I'm in North Texas, zone 7D or 8 depending on who you believe. Dallas area, heavy black clay soil that's probably pH 8-ish.
We have about 100' of south-facing fence and 30-40' of west-facing fence in our back yard. Solid wood fence, built less than a year ago. I don't want things growing right on the fence (allegedly will make it rot out a lot sooner due to moisture)... but I want to use that vertical space!
I have a general layout for the back yard constructed, and am dedicating approximately 3' of space along the edges of that fence line to vines. I'd like to have muscadine grapes inter-planted with scarlet runner beans. The beans will help boost the soil quality (reducing fertilization needs) and attract pollinators, as well as being a second food crop in the same space.
The standard layout I'm seeing for grapes & muscadines seems to involve 4x4 or 6x6 treated wood posts, about 6' high (I can go a bit higher due to yard layout, but need to keep it in reach), with one, or at most, two wires strung between them for the vines to grow on, and one grape vine every 20' or so.
This is what everyone's doing it, so I'm sure there are good reasons to do so... buuuuuuut.... has anyone tried putting more wires on to get a denser (if potentially less productive per square foot of leaf structure)? Co-planting runner beans (or any other vines) like I'm doing?
This seems like it'd also be more likely to shade out/discourage grass and other such "weeds" from growing at the ground-to-one-foot level under the vines (there will be sun there). Or should I plan on a ground-cover type plant?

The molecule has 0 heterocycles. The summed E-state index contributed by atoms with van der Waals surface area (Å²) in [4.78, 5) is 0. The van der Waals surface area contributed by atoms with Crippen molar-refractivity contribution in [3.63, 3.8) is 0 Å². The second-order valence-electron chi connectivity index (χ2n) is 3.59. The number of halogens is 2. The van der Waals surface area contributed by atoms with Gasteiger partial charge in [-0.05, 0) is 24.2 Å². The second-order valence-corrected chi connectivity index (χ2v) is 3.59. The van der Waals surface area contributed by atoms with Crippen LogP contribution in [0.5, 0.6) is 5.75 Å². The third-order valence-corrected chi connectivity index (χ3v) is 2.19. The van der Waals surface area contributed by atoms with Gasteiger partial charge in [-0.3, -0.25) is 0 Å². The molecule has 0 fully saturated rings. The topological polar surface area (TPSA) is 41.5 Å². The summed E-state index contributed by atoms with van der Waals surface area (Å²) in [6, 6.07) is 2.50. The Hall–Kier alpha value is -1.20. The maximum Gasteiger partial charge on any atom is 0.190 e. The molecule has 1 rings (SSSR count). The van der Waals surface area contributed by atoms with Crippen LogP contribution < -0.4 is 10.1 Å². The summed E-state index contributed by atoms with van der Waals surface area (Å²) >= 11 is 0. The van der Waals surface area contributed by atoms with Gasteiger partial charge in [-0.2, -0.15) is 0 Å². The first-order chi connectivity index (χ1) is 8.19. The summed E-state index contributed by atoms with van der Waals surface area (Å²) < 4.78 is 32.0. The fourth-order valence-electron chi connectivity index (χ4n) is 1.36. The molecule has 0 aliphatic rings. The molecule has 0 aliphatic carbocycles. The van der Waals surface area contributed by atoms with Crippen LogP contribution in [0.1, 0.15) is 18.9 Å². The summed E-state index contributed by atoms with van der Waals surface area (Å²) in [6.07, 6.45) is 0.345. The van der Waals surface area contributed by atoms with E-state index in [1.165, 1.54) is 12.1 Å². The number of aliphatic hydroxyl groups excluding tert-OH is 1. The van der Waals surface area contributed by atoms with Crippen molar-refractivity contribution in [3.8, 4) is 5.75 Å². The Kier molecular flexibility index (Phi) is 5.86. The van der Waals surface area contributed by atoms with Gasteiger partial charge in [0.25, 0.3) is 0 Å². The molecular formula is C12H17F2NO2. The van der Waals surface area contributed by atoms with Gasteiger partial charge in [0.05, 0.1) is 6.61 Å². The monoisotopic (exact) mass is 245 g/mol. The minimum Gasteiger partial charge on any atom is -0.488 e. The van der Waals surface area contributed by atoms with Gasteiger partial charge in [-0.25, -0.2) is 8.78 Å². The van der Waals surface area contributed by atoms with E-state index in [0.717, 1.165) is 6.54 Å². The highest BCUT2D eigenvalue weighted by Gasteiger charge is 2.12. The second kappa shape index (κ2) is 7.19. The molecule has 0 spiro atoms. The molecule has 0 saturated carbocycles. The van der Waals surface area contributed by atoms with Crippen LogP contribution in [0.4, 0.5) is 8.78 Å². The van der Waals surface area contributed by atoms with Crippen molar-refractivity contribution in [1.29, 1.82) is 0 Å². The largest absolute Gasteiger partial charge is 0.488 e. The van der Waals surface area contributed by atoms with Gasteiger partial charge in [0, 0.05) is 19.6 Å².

There has got to be a better, more multi-function & multi-crop method of doing grapes/muscadines than the mono-crop type approach that seems to be "the way". Any experience?
Joined: Feb 25, 2012
Location: northern California
Having lived around a muscadine vineyard in GA, I think plain convenience may be the main reason for the "conventional" trellice design.....keeping the grapes at convenient height for picking while enabling a mower to get up under the canopy. In the wild muscadines go way up into the trees, so you could obviously lead them along any kind of support you want.
Scarlet runners are a bad choice for the South. They are a high-altitude plant in the wild and like cool summers, like England. If you want an annual legume vine, consider other pole beans, limas, vining cowpeas, or hyacinth beans..... You might also consider perennials, like groundnut.
Alder Burns (adiantum)
Joined: Sep 11, 2011
My understanding was that scarlet runner beans are a perennial in the south. Could be wrong, my wife did the research on that one. Any suggestions for other perennial groundcovers or vines that would work well with grapes?
Groundnuts require digging to harvest - not a good choice with the grape vines.